I suggest going to the NEC max though to permit the elevator controller to act first.
    John M
    Last edited by mayanees; 05-27-10 at 01:06 PM.

  4. #4
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    Thanks for the reply :-)

    I think I will go to a 200A thermal magnetic breaker and feed a non-fused disconnect in the elevator machine room to power the elevator alone. I know I can go to a 300 A breaker but the wire size will make the run more expensive. SOund OK?

  5. #5
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    NP,

    The elevator motor overloads will provide ampacity protection for the cable.
    I believe it's an assembly that's treated as a single motor, so you can just run the required ampacity at 91 amps, treating the main cb as short circuit/gf protection, which lets you get to the 300% level.

    Remember that an unfused disconnect switch is only good for 10 kAIC, so you should make sure that requirement is met.



    John M

  6. #6
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    Quote Originally Posted by Npstewart View Post
    Thanks for the reply :-)

    I think I will go to a 200A thermal magnetic breaker and feed a non-fused disconnect in the elevator machine room to power the elevator alone. I know I can go to a 300 A breaker but the wire size will make the run more expensive. SOund OK?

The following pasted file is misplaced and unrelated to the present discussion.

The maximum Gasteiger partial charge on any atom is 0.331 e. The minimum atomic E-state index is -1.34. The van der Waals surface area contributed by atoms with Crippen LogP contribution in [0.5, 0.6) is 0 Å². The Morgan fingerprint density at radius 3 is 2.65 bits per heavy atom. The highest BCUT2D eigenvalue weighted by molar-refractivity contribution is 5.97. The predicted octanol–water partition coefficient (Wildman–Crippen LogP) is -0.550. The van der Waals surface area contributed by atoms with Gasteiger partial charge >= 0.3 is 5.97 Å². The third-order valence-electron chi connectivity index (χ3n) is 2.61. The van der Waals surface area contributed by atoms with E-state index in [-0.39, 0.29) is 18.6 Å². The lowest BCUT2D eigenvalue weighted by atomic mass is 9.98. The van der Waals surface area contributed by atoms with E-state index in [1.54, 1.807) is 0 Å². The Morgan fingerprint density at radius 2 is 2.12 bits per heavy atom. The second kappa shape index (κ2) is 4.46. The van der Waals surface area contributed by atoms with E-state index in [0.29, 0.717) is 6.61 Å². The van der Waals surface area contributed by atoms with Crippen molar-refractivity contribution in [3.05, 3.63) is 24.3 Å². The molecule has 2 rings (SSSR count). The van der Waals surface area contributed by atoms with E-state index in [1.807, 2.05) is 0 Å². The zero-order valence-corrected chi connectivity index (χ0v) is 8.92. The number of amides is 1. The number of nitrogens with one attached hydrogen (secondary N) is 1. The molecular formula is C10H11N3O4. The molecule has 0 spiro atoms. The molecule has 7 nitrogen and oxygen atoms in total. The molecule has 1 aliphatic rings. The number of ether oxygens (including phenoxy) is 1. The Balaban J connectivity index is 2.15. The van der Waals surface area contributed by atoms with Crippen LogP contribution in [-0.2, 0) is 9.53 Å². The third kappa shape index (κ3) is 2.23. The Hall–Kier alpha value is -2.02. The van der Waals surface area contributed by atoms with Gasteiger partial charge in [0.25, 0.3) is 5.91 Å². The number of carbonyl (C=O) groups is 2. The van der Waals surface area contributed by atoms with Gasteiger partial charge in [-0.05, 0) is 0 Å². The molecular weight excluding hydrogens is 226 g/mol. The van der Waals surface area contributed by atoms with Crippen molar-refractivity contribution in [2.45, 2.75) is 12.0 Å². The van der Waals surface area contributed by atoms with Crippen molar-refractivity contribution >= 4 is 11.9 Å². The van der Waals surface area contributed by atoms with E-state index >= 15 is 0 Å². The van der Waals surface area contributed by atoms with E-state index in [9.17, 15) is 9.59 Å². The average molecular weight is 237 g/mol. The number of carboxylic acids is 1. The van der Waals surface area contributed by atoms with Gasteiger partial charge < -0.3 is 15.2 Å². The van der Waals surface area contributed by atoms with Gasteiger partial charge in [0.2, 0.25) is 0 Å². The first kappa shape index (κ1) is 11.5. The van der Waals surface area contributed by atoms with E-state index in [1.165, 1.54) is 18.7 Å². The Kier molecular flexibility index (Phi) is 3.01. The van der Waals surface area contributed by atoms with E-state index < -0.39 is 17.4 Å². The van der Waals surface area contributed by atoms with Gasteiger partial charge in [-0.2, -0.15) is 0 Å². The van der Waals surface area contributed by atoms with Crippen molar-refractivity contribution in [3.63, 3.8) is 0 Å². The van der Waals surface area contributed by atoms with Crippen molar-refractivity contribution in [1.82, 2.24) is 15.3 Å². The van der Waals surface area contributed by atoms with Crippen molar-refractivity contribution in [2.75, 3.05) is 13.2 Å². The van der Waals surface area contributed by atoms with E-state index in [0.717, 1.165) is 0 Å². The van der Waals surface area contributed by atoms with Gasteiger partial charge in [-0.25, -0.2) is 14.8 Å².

I think you'd be limited to a 175A circuit breaker. It appears to me that the 20HP motor has a FLC of 65.1Amps, and I guess that the "Motor AC Amps" is the FLC of the motor multiplied by 140% as defined in Table 430.22(E) for an Intermittent duty elevator using a continuous rated motor (65.1Ax1.4=91.1A.)

    The elevator branch circuit OCPD device (per 620.61(D)) would be sized per Article 430, Part IV. Per 430.53(B), for a motor and additional load, the OCPD would be selected using table 430.52, which allows a max breaker size of 250% (not 300%) which can be upsized to the next higher standard ampere rating.